Spine .72"Agriculture/Natureg Easier!Making EverythinRealize the joy and benefitsof raising and caring for goats Goats 101 — get the basics on goat breeds, goat terminology, goatbehavior, and choosing the best type of goat to suit your needs Bring your goats home — learn how to purchase goats, prepareto transport them home, and get the gear you need to care forthem Goat health and breeding — get the lowdown on what you needto keep your goats healthy, from testing and immunizations tocommon goat health problems Live self-sufficiently and make money from your goats — learnabout working in partnership with your goats to provide sustenance for your family and to make money from milk or meatOpen the book and find: The benefits of owning goats ascompanions or helpers What to expect from your goats Tips for keeping your goats safeand healthy A rundown of goat breeding,pregnancy, and kidding How to get your property readyfor a goat An explanation of diseases towatch for Tips for constructing a simpleshelter What and how to feed your goatRaising GoatsInterest in raising goats is on the increase as people becomemore concerned about where their food comes from, what isin it, and how it is produced. Goats have become more thanjust a source for food — they make great companions andhelpers, too. This helpful and friendly guide introduces youto all aspects of owning and caring for goats so that you, too,can benefit from raising these popular animals. staoGgRaisin Training techniques to keep yourherd in orderLearn to: Choose the right kind of goat for youGo to for videos, step-by-step photos,how-to articles, or to shop! Prepare your homestead and buildshelters Properly handle, feed, and care for yourgoats Raise goats for milk, meat, or as afamily pet 19.99 US / 23.99 CN / 14.99 UKCheryl K. Smith has raised a small herd of dairy goats under the herdname Mystic Acres since 1998. She published Ruminations: The NigerianDwarf and Mini Dairy Goat magazine and Goat Health Care. She writes ablog ( and is an expert on goats 978-0-470-56899-6Cheryl K. SmithSmithExpert on goat management andhealth care at

Spine .72"Get More and Do More at Start with FREE Cheat SheetsCheat Sheets include Checklists Charts Common Instructions And Other Good Stuff!To access the Cheat Sheet created specifically for this book, go Smart at makes your life easier with 1,000sof answers on everything from removing wallpaperto using the latest version of Windows.Check out our Videos Illustrated Articles Step-by-Step InstructionsPlus, each month you can win valuable prizes by enteringour sweepstakes. *Want a weekly dose of Dummies? Sign up for Newsletters on Digital Photography Microsoft Windows & Office Personal Finance & Investing Health & Wellness Computing, iPods & Cell Phones eBay Internet Food, Home & GardenFind out “HOW” at*Sweepstakes not currently available in all countries; visit for official rules.

RaisingGoatsFORDUMmIES‰by Cheryl K. Smith01 568996-ffirs.indd i1/21/10 8:23 PM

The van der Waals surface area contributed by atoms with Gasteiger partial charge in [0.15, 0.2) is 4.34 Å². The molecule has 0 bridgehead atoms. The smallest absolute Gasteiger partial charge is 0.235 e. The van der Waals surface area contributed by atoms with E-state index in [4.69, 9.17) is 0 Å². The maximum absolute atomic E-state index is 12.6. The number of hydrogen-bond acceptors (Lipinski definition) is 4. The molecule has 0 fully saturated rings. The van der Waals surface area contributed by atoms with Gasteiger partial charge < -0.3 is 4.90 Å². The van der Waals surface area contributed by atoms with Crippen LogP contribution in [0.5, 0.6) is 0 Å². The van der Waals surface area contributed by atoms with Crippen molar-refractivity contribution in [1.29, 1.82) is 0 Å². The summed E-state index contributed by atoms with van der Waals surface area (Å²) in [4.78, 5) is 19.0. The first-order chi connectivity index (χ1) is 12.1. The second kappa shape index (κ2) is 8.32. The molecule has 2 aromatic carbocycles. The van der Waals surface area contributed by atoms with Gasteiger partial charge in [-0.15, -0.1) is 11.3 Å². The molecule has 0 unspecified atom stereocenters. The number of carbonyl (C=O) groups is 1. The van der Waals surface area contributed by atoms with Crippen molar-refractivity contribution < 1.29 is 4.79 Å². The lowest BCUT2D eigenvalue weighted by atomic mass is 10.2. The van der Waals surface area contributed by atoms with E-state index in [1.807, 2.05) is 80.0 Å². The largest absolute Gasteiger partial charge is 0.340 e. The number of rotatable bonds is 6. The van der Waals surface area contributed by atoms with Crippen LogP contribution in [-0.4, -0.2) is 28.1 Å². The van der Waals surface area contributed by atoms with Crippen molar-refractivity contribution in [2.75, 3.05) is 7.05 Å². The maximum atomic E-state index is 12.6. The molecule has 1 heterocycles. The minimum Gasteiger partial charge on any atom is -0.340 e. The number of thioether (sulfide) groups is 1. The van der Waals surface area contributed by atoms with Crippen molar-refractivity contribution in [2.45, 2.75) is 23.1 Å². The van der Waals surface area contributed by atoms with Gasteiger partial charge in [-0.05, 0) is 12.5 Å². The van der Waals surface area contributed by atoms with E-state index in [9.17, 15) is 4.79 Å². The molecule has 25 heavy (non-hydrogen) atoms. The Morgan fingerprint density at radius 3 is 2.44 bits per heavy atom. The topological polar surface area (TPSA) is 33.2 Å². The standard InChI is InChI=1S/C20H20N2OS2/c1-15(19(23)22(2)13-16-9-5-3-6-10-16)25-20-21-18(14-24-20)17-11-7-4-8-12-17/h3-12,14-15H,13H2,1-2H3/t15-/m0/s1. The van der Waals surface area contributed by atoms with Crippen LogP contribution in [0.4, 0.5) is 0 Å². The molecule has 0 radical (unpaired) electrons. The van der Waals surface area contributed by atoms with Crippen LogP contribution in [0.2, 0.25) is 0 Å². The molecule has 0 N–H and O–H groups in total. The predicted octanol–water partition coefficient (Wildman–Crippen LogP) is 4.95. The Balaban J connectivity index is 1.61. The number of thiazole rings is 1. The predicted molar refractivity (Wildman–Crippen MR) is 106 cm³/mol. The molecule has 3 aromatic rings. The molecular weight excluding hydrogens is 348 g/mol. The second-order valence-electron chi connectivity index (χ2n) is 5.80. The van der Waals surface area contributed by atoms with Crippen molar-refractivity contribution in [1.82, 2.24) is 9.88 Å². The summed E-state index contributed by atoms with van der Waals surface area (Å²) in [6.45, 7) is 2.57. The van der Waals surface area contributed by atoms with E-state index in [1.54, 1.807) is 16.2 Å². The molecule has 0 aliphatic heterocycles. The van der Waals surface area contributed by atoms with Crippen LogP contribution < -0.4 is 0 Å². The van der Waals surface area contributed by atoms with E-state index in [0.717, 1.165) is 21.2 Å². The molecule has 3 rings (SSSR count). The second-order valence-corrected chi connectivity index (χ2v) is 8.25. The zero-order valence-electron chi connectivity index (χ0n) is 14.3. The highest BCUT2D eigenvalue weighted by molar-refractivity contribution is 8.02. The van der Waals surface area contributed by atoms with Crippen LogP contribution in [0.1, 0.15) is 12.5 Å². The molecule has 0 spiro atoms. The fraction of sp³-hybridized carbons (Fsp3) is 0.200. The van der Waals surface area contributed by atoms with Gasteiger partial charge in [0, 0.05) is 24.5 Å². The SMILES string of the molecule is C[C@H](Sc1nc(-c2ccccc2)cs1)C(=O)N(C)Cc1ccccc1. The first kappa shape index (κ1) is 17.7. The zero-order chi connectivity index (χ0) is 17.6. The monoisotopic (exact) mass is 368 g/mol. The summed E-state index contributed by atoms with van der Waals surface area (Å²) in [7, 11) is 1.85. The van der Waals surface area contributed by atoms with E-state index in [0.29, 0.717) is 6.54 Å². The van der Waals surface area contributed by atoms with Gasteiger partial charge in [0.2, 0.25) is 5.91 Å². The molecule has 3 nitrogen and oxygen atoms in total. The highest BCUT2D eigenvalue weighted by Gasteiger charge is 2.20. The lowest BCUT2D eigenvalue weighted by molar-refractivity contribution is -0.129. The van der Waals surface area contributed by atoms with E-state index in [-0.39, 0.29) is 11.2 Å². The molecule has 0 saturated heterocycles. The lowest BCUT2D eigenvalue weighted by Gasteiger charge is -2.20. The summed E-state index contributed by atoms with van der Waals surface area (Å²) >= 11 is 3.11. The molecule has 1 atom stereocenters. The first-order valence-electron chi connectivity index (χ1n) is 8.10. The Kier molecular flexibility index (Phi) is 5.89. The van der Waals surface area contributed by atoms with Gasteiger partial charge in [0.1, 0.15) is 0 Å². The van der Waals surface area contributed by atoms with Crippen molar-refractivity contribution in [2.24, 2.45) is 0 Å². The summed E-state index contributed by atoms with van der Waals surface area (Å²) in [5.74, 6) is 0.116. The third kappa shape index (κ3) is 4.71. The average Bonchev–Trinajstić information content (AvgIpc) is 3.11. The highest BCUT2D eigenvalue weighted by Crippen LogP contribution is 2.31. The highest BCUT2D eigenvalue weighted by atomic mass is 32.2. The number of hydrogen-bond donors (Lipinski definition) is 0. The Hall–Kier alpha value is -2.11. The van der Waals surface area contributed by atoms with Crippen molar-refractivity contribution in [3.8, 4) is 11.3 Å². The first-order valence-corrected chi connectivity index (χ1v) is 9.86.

Raising Goats For Dummies Published byWiley Publishing, Inc.111 River St.Hoboken, NJ 07030-5774www.wiley.comCopyright 2010 by Wiley Publishing, Inc., Indianapolis, IndianaPublished by Wiley Publishing, Inc., Indianapolis, IndianaPublished simultaneously in CanadaNo part of this publication may be reproduced, stored in a retrieval system or transmitted in any form orby any means, electronic, mechanical, photocopying, recording, scanning or otherwise, except as permitted under Sections 107 or 108 of the 1976 United States Copyright Act, without either the prior writtenpermission of the Publisher, or authorization through payment of the appropriate per-copy fee to theCopyright Clearance Center, 222 Rosewood Drive, Danvers, MA 01923, (978) 750-8400, fax (978) 646-8600.Requests to the Publisher for permission should be addressed to the Permissions Department, John Wiley& Sons, Inc., 111 River Street, Hoboken, NJ 07030, (201) 748-6011, fax (201) 748-6008, or online at Wiley, the Wiley Publishing logo, For Dummies, the Dummies Man logo, A Reference for theRest of Us!, The Dummies Way, Dummies Daily, The Fun and Easy Way,, Making EverythingEasier, and related trade dress are trademarks or registered trademarks of John Wiley & Sons, Inc. and/or its affiliates in the United States and other countries, and may not be used without written permission.All other trademarks are the property of their respective owners. Wiley Publishing, Inc., is not associatedwith any product or vendor mentioned in this book.LIMIT OF LIABILITY/DISCLAIMER OF WARRANTY: THE PUBLISHER AND THE AUTHOR MAKE NOREPRESENTATIONS OR WARRANTIES WITH RESPECT TO THE ACCURACY OR COMPLETENESS OFTHE CONTENTS OF THIS WORK AND SPECIFICALLY DISCLAIM ALL WARRANTIES, INCLUDING WITHOUT LIMITATION WARRANTIES OF FITNESS FOR A PARTICULAR PURPOSE. NO WARRANTY MAY BECREATED OR EXTENDED BY SALES OR PROMOTIONAL MATERIALS. THE ADVICE AND STRATEGIESCONTAINED HEREIN MAY NOT BE SUITABLE FOR EVERY SITUATION. THIS WORK IS SOLD WITH THEUNDERSTANDING THAT THE PUBLISHER IS NOT ENGAGED IN RENDERING LEGAL, ACCOUNTING, OROTHER PROFESSIONAL SERVICES. IF PROFESSIONAL ASSISTANCE IS REQUIRED, THE SERVICES OFA COMPETENT PROFESSIONAL PERSON SHOULD BE SOUGHT. NEITHER THE PUBLISHER NOR THEAUTHOR SHALL BE LIABLE FOR DAMAGES ARISING HEREFROM. THE FACT THAT AN ORGANIZATION OR WEBSITE IS REFERRED TO IN THIS WORK AS A CITATION AND/OR A POTENTIAL SOURCEOF FURTHER INFORMATION DOES NOT MEAN THAT THE AUTHOR OR THE PUBLISHER ENDORSESTHE INFORMATION THE ORGANIZATION OR WEBSITE MAY PROVIDE OR RECOMMENDATIONS ITMAY MAKE. FURTHER, READERS SHOULD BE AWARE THAT INTERNET WEBSITES LISTED IN THISWORK MAY HAVE CHANGED OR DISAPPEARED BETWEEN WHEN THIS WORK WAS WRITTEN ANDWHEN IT IS READ.For general information on our other products and services, please contact our Customer CareDepartment within the U.S. at 877-762-2974, outside the U.S. at 317-572-3993, or fax 317-572-4002.For technical support, please visit also publishes its books in a variety of electronic formats. Some content that appears in print maynot be available in electronic books.Library of Congress Control Number: 2010920649ISBN: 978-0-470-56899-6Manufactured in the United States of America10 9 8 7 6 5 4 3 2 101 568996-ffirs.indd ii1/21/10 8:23 PM